But this dang pendulum is swinging wide. Even if I choose calm and don't allow extreme feelings to perpetuate its momentum, my miniscule comprehension of physics tells me I'm in for a lengthy back-and-forth-ride. Ugh. There has got to be a better way...and perhaps there is.

Maybe I don't have to simply wait it out in frustration, berating myself. Maybe I can practice grounding down into the present moment, continually reminding myself to Be. Here. Now. By accepting where I am at present, better yet, embracing where I am at present – not praying to be somewhere else, not longing to feel something different, not plotting how I'll do it all different next time, just being fully committed to the present moment...BAM – I've activated the magnet!

What magnet? Well, this part I made up and the physics may not be valid, but go with me here...

By being fully present, I've magnetized a center point and now, as I (the pendulum) swing along, ostensibly through many more arc spans, I am instead pulled down toward the magnetized area and thereby re-anchored into My Center...into stillness...sooner. Although it may take a bit of back and forth and a few beats to get my bearings, I do regain the sense of solid foundation. From here I can recover, renew and mindfully prepare to address my newly illuminated inner obstacles.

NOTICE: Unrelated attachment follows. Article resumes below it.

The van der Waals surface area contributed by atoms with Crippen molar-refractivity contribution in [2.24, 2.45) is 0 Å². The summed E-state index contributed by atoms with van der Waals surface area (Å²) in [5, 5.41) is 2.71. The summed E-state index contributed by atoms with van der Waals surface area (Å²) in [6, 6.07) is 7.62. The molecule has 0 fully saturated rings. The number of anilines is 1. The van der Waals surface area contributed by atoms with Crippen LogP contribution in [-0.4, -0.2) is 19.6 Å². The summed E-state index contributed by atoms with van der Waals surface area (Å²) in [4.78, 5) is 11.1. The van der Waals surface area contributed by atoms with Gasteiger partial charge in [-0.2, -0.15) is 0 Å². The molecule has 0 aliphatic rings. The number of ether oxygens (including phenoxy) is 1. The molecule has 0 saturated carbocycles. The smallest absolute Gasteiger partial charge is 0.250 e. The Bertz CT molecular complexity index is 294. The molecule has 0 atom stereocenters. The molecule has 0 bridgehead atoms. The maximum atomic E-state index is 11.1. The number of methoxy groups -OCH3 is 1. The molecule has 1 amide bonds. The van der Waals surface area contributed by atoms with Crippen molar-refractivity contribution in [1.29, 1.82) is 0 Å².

Of course, I hope there comes a time when I have cleared all the negative, self-defeating programs hidden away and am no longer discombobulated by the pendulum's swing no matter its height or direction. For now, I can honor that I'm not there yet and be grateful I do have tools. My personal favorite grounding and centering practices include:

  • a walking meditation
  • listening to music that "moves" me or to sound healing recordings
  • journaling into and through my current thoughts and feelings
  • a deep cleansing breath (never ever underestimate its shifting power)

What are some of your favorite grounding and centering methods? Can you relate to using them to mitigate the discomfort during your own unsettling pendulum experiences?

Do tell...